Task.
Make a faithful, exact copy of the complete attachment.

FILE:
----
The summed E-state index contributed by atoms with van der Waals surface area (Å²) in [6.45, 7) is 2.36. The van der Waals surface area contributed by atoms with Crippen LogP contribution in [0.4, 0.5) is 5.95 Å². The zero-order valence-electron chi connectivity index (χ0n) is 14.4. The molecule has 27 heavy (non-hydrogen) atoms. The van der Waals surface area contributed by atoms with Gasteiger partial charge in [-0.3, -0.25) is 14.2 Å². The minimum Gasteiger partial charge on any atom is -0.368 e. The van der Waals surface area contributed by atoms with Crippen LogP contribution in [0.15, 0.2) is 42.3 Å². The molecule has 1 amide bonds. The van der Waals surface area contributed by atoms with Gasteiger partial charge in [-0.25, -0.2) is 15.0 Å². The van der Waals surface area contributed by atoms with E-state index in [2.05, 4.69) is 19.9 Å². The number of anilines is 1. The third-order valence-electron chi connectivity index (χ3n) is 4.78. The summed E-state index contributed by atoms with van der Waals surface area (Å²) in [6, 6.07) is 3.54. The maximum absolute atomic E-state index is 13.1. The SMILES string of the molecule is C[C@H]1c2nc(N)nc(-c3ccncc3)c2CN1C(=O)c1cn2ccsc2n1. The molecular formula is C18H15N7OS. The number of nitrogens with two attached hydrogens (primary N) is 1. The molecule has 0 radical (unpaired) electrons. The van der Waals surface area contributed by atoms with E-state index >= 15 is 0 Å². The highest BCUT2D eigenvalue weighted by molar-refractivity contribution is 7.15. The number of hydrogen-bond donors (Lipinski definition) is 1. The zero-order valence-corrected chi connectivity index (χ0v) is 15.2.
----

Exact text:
The summed E-state index contributed by atoms with van der Waals surface area (Å²) in [6.45, 7) is 2.36. The van der Waals surface area contributed by atoms with Crippen LogP contribution in [0.4, 0.5) is 5.95 Å². The zero-order valence-electron chi connectivity index (χ0n) is 14.4. The molecule has 27 heavy (non-hydrogen) atoms. The van der Waals surface area contributed by atoms with Gasteiger partial charge in [-0.3, -0.25) is 14.2 Å². The minimum Gasteiger partial charge on any atom is -0.368 e. The van der Waals surface area contributed by atoms with Crippen LogP contribution in [0.15, 0.2) is 42.3 Å². The molecule has 1 amide bonds. The van der Waals surface area contributed by atoms with Gasteiger partial charge in [-0.25, -0.2) is 15.0 Å². The van der Waals surface area contributed by atoms with E-state index in [2.05, 4.69) is 19.9 Å². The number of anilines is 1. The third-order valence-electron chi connectivity index (χ3n) is 4.78. The summed E-state index contributed by atoms with van der Waals surface area (Å²) in [6, 6.07) is 3.54. The maximum absolute atomic E-state index is 13.1. The SMILES string of the molecule is C[C@H]1c2nc(N)nc(-c3ccncc3)c2CN1C(=O)c1cn2ccsc2n1. The molecular formula is C18H15N7OS. The number of nitrogens with two attached hydrogens (primary N) is 1. The molecule has 0 radical (unpaired) electrons. The van der Waals surface area contributed by atoms with E-state index >= 15 is 0 Å². The highest BCUT2D eigenvalue weighted by molar-refractivity contribution is 7.15. The number of hydrogen-bond donors (Lipinski definition) is 1. The zero-order valence-corrected chi connectivity index (χ0v) is 15.2.